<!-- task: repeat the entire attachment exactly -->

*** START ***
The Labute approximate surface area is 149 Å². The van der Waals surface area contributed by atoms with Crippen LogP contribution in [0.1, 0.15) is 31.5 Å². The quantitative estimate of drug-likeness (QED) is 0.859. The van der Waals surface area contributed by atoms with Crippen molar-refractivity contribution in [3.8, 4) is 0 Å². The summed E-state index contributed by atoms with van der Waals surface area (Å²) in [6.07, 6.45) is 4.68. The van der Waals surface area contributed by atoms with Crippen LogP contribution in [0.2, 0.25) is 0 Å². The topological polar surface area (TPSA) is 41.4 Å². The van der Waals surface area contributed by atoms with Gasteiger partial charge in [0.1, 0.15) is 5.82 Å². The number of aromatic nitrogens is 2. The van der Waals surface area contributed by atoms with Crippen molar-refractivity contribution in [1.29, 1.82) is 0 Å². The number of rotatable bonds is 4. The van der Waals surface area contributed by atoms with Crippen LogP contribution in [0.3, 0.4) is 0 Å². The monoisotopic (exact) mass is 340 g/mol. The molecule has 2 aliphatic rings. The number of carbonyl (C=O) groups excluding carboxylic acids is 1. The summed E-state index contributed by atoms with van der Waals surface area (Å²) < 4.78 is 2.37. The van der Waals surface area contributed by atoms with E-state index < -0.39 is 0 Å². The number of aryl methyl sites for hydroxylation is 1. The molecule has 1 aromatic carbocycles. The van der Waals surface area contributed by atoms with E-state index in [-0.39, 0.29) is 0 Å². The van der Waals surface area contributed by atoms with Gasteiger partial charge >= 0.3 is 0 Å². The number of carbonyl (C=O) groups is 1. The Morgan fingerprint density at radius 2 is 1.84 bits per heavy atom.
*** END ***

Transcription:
The Labute approximate surface area is 149 Å². The van der Waals surface area contributed by atoms with Crippen LogP contribution in [0.1, 0.15) is 31.5 Å². The quantitative estimate of drug-likeness (QED) is 0.859. The van der Waals surface area contributed by atoms with Crippen molar-refractivity contribution in [3.8, 4) is 0 Å². The summed E-state index contributed by atoms with van der Waals surface area (Å²) in [6.07, 6.45) is 4.68. The van der Waals surface area contributed by atoms with Crippen LogP contribution in [0.2, 0.25) is 0 Å². The topological polar surface area (TPSA) is 41.4 Å². The van der Waals surface area contributed by atoms with Gasteiger partial charge in [0.1, 0.15) is 5.82 Å². The number of aromatic nitrogens is 2. The van der Waals surface area contributed by atoms with Crippen molar-refractivity contribution in [1.29, 1.82) is 0 Å². The number of rotatable bonds is 4. The van der Waals surface area contributed by atoms with Crippen LogP contribution in [0.3, 0.4) is 0 Å². The monoisotopic (exact) mass is 340 g/mol. The molecule has 2 aliphatic rings. The number of carbonyl (C=O) groups excluding carboxylic acids is 1. The summed E-state index contributed by atoms with van der Waals surface area (Å²) < 4.78 is 2.37. The van der Waals surface area contributed by atoms with E-state index < -0.39 is 0 Å². The number of aryl methyl sites for hydroxylation is 1. The molecule has 1 aromatic carbocycles. The van der Waals surface area contributed by atoms with E-state index in [-0.39, 0.29) is 0 Å². The van der Waals surface area contributed by atoms with Gasteiger partial charge >= 0.3 is 0 Å². The number of carbonyl (C=O) groups is 1. The Morgan fingerprint density at radius 2 is 1.84 bits per heavy atom.